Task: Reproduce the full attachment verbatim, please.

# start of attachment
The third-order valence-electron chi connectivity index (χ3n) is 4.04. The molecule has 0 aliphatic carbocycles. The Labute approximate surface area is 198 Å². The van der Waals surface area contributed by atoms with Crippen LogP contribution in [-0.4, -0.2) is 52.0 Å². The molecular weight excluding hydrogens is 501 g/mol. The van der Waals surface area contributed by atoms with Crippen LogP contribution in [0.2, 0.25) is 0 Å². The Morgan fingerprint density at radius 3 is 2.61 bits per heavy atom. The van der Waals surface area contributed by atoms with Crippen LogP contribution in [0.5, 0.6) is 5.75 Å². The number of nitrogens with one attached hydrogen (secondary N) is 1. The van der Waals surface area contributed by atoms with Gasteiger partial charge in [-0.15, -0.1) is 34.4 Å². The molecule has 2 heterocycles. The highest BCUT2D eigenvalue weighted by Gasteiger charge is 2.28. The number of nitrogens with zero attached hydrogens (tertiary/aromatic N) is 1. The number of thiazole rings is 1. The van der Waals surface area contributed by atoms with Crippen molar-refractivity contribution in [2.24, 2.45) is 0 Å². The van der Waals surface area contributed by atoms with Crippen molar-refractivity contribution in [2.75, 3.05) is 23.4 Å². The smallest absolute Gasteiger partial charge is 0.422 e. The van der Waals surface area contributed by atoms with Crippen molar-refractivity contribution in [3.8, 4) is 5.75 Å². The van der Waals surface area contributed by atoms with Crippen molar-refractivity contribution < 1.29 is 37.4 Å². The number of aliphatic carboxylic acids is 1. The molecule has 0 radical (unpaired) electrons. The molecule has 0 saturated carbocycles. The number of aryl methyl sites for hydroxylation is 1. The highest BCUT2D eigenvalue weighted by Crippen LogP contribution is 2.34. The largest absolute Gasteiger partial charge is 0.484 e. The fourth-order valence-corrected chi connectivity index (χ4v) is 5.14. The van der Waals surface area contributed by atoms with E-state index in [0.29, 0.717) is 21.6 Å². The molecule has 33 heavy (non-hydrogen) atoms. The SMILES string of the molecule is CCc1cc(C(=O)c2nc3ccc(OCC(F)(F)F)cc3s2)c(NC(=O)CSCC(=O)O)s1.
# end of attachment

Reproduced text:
The third-order valence-electron chi connectivity index (χ3n) is 4.04. The molecule has 0 aliphatic carbocycles. The Labute approximate surface area is 198 Å². The van der Waals surface area contributed by atoms with Crippen LogP contribution in [-0.4, -0.2) is 52.0 Å². The molecular weight excluding hydrogens is 501 g/mol. The van der Waals surface area contributed by atoms with Crippen LogP contribution in [0.2, 0.25) is 0 Å². The Morgan fingerprint density at radius 3 is 2.61 bits per heavy atom. The van der Waals surface area contributed by atoms with Crippen LogP contribution in [0.5, 0.6) is 5.75 Å². The number of nitrogens with one attached hydrogen (secondary N) is 1. The van der Waals surface area contributed by atoms with Gasteiger partial charge in [-0.15, -0.1) is 34.4 Å². The molecule has 2 heterocycles. The highest BCUT2D eigenvalue weighted by Gasteiger charge is 2.28. The number of nitrogens with zero attached hydrogens (tertiary/aromatic N) is 1. The number of thiazole rings is 1. The van der Waals surface area contributed by atoms with Crippen molar-refractivity contribution in [2.24, 2.45) is 0 Å². The van der Waals surface area contributed by atoms with Crippen molar-refractivity contribution in [2.75, 3.05) is 23.4 Å². The smallest absolute Gasteiger partial charge is 0.422 e. The van der Waals surface area contributed by atoms with Crippen molar-refractivity contribution in [3.8, 4) is 5.75 Å². The van der Waals surface area contributed by atoms with Crippen molar-refractivity contribution < 1.29 is 37.4 Å². The number of aliphatic carboxylic acids is 1. The molecule has 0 radical (unpaired) electrons. The molecule has 0 saturated carbocycles. The number of aryl methyl sites for hydroxylation is 1. The highest BCUT2D eigenvalue weighted by Crippen LogP contribution is 2.34. The largest absolute Gasteiger partial charge is 0.484 e. The fourth-order valence-corrected chi connectivity index (χ4v) is 5.14. The van der Waals surface area contributed by atoms with E-state index in [0.29, 0.717) is 21.6 Å². The molecule has 33 heavy (non-hydrogen) atoms. The SMILES string of the molecule is CCc1cc(C(=O)c2nc3ccc(OCC(F)(F)F)cc3s2)c(NC(=O)CSCC(=O)O)s1.